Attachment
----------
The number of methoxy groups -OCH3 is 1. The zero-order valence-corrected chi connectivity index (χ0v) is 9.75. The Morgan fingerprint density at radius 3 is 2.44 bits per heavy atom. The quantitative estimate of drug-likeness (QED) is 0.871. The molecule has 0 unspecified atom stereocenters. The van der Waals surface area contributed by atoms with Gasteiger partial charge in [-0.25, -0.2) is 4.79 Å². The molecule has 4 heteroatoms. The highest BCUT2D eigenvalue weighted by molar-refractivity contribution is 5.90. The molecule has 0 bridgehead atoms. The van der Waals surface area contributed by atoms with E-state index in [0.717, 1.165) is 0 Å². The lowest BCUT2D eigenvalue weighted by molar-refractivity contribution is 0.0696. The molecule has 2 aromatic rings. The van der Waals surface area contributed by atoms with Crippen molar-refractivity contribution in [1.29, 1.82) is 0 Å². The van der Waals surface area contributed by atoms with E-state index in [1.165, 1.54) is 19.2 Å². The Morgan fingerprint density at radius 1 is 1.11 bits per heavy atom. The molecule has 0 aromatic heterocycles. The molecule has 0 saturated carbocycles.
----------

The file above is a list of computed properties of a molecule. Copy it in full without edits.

The number of methoxy groups -OCH3 is 1. The zero-order valence-corrected chi connectivity index (χ0v) is 9.75. The Morgan fingerprint density at radius 3 is 2.44 bits per heavy atom. The quantitative estimate of drug-likeness (QED) is 0.871. The molecule has 0 unspecified atom stereocenters. The van der Waals surface area contributed by atoms with Gasteiger partial charge in [-0.25, -0.2) is 4.79 Å². The molecule has 4 heteroatoms. The highest BCUT2D eigenvalue weighted by molar-refractivity contribution is 5.90. The molecule has 0 bridgehead atoms. The van der Waals surface area contributed by atoms with E-state index in [0.717, 1.165) is 0 Å². The lowest BCUT2D eigenvalue weighted by molar-refractivity contribution is 0.0696. The molecule has 2 aromatic rings. The van der Waals surface area contributed by atoms with Crippen molar-refractivity contribution in [1.29, 1.82) is 0 Å². The van der Waals surface area contributed by atoms with E-state index in [1.165, 1.54) is 19.2 Å². The Morgan fingerprint density at radius 1 is 1.11 bits per heavy atom. The molecule has 0 aromatic heterocycles. The molecule has 0 saturated carbocycles.